This article reports the case of a 23-year-old male patient diagnosed with HIV, who started two years ago with a clinical picture of hemicranial headache and left palpebral ptosis. He underwent a nuclear magnetic resonance imaging (MRI), which showed a solid lesion that occupied the cavernous sinus on the left side. He was taken to an excisional biopsy that reported fusocellular mesenchymal neoplasm with smooth muscle differentiation. With this result, he underwent a partial resection, according to the surgical description, and he was not given any adjuvant treatment, leaving the patient under follow-up. A year later, a follow-up contrasted cerebral MRI showed a receiving lesion of the contrast medium with an intimate relationship to the cavernous sinus with extra axial extension towards the mesial temporal lobe, with 50% growth compared to a previous study. With these results, the patient was referred to our institution where a review of the pathology plaques and a cerebral MRI with spectroscopy was requested. The pathology reports fusocellular mesenchymal neoplasia with smooth muscle differentiation by immunohistochemistry, compatible with low-grade leiomyosarcoma.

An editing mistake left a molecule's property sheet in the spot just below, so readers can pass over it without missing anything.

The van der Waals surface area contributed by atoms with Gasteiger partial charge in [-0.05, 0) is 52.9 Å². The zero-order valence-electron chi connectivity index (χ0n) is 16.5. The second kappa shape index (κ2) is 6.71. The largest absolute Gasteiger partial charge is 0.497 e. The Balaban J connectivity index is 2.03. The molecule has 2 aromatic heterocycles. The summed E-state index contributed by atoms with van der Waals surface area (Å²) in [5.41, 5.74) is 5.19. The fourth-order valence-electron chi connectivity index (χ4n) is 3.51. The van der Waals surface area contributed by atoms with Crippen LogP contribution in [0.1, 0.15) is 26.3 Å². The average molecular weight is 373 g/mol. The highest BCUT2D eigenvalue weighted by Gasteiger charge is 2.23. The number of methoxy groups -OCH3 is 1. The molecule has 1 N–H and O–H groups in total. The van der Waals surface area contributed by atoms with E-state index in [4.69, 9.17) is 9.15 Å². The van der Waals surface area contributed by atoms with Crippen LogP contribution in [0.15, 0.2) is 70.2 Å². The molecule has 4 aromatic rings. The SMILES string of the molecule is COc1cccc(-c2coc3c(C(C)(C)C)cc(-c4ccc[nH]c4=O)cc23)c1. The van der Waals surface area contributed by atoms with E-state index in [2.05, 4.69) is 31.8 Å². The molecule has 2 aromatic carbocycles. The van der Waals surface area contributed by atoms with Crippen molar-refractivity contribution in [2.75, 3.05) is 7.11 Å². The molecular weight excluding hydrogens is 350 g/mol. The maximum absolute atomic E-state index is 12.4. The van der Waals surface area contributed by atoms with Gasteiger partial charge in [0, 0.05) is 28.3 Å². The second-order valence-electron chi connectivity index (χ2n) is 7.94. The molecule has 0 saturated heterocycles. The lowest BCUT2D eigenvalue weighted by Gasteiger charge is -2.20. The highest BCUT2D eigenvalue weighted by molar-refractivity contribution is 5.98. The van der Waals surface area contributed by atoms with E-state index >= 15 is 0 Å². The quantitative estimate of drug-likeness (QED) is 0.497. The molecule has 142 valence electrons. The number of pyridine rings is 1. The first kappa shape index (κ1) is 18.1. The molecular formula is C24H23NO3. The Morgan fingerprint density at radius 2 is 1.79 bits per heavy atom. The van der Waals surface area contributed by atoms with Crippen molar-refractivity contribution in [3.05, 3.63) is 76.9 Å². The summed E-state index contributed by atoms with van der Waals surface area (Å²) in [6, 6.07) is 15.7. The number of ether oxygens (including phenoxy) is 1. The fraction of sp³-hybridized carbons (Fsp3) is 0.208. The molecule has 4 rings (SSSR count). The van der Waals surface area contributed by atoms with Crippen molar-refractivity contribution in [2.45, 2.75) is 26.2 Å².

Immunohistochemistry reported Vimentin (+), SMA (+), H-Caldesmon (+) focal, KI67:15%, CKAE1AE3 (-), CD34 (-), STAT-6 (-), Chromogranin (-), Synaptophysin (-), EMA (-), S100 (-), PGFA (-), Progestogen (-), Desmin (-), PGP9.5 (-), CD99 (-), CD31 (-), HHV8 (-), ACL (-). In addition to this, a fluorescence in situ hybridization (FISH) test was performed, which was Epstein-Barr virus-encoded small ribonucleic acid (EBER) positive confirming coinfection by Epstein-Barr virus (EBV). In extra axial location with epicenter in the cavernous sinus and with extension to the medial temporal fossa on the left side, the MRI (Figure 1) identified a solid mass of well-defined and irregular contours, with low signal intensity to T2-enhanced sequences, without significant restriction in the diffusion sequences, with intense enhancement after intravenous contrast administration and with central focal areas of necrosis and/or malacia due to the history of partial resection, and surrounding the entire cavernous portion of the internal carotid artery without secondary occlusion. This lesion has diameters greater than 32 x 35 x 46 mm. In the spectroscopy sequences (Figure 2), decreased levels of neuronal metabolic components choline (Cho), creatine (Cr) and N-acetylaspartate (NAA) were identified with a significant increase in the values of lactate and lipid levels attributable to anaerobic activity.